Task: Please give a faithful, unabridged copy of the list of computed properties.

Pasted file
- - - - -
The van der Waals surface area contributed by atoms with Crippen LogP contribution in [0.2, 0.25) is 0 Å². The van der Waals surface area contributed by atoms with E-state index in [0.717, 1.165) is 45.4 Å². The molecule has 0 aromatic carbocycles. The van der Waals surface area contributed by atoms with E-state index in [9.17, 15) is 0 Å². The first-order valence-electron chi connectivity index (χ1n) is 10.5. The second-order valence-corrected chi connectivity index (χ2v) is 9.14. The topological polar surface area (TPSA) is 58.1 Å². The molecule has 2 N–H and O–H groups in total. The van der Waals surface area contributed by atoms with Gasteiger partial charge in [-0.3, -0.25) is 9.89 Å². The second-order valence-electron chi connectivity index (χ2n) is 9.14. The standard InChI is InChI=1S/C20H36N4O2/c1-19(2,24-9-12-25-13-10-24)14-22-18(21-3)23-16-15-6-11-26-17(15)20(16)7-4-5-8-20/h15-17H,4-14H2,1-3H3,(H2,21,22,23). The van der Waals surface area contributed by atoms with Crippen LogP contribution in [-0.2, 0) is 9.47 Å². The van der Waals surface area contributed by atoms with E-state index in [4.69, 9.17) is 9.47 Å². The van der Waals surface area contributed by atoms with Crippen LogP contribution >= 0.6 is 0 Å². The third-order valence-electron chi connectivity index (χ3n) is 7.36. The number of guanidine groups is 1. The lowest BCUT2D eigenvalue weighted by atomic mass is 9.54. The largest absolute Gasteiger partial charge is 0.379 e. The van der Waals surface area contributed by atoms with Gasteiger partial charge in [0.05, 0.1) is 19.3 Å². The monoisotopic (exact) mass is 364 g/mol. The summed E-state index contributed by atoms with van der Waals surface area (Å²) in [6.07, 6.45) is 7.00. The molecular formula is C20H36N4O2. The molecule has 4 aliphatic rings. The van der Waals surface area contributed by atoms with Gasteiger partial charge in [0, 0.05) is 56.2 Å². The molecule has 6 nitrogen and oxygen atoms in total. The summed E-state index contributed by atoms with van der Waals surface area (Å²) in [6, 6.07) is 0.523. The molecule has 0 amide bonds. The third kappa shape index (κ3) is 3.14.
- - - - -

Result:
The van der Waals surface area contributed by atoms with Crippen LogP contribution in [0.2, 0.25) is 0 Å². The van der Waals surface area contributed by atoms with E-state index in [0.717, 1.165) is 45.4 Å². The molecule has 0 aromatic carbocycles. The van der Waals surface area contributed by atoms with E-state index in [9.17, 15) is 0 Å². The first-order valence-electron chi connectivity index (χ1n) is 10.5. The second-order valence-corrected chi connectivity index (χ2v) is 9.14. The topological polar surface area (TPSA) is 58.1 Å². The molecule has 2 N–H and O–H groups in total. The van der Waals surface area contributed by atoms with Gasteiger partial charge in [-0.3, -0.25) is 9.89 Å². The second-order valence-electron chi connectivity index (χ2n) is 9.14. The standard InChI is InChI=1S/C20H36N4O2/c1-19(2,24-9-12-25-13-10-24)14-22-18(21-3)23-16-15-6-11-26-17(15)20(16)7-4-5-8-20/h15-17H,4-14H2,1-3H3,(H2,21,22,23). The van der Waals surface area contributed by atoms with Crippen LogP contribution in [-0.2, 0) is 9.47 Å². The van der Waals surface area contributed by atoms with E-state index in [4.69, 9.17) is 9.47 Å². The van der Waals surface area contributed by atoms with Crippen LogP contribution >= 0.6 is 0 Å². The third-order valence-electron chi connectivity index (χ3n) is 7.36. The number of guanidine groups is 1. The lowest BCUT2D eigenvalue weighted by atomic mass is 9.54. The largest absolute Gasteiger partial charge is 0.379 e. The van der Waals surface area contributed by atoms with Gasteiger partial charge in [0.05, 0.1) is 19.3 Å². The monoisotopic (exact) mass is 364 g/mol. The summed E-state index contributed by atoms with van der Waals surface area (Å²) in [6.07, 6.45) is 7.00. The molecular formula is C20H36N4O2. The molecule has 4 aliphatic rings. The van der Waals surface area contributed by atoms with Gasteiger partial charge in [0, 0.05) is 56.2 Å². The molecule has 6 nitrogen and oxygen atoms in total. The summed E-state index contributed by atoms with van der Waals surface area (Å²) in [6, 6.07) is 0.523. The molecule has 0 amide bonds. The third kappa shape index (κ3) is 3.14.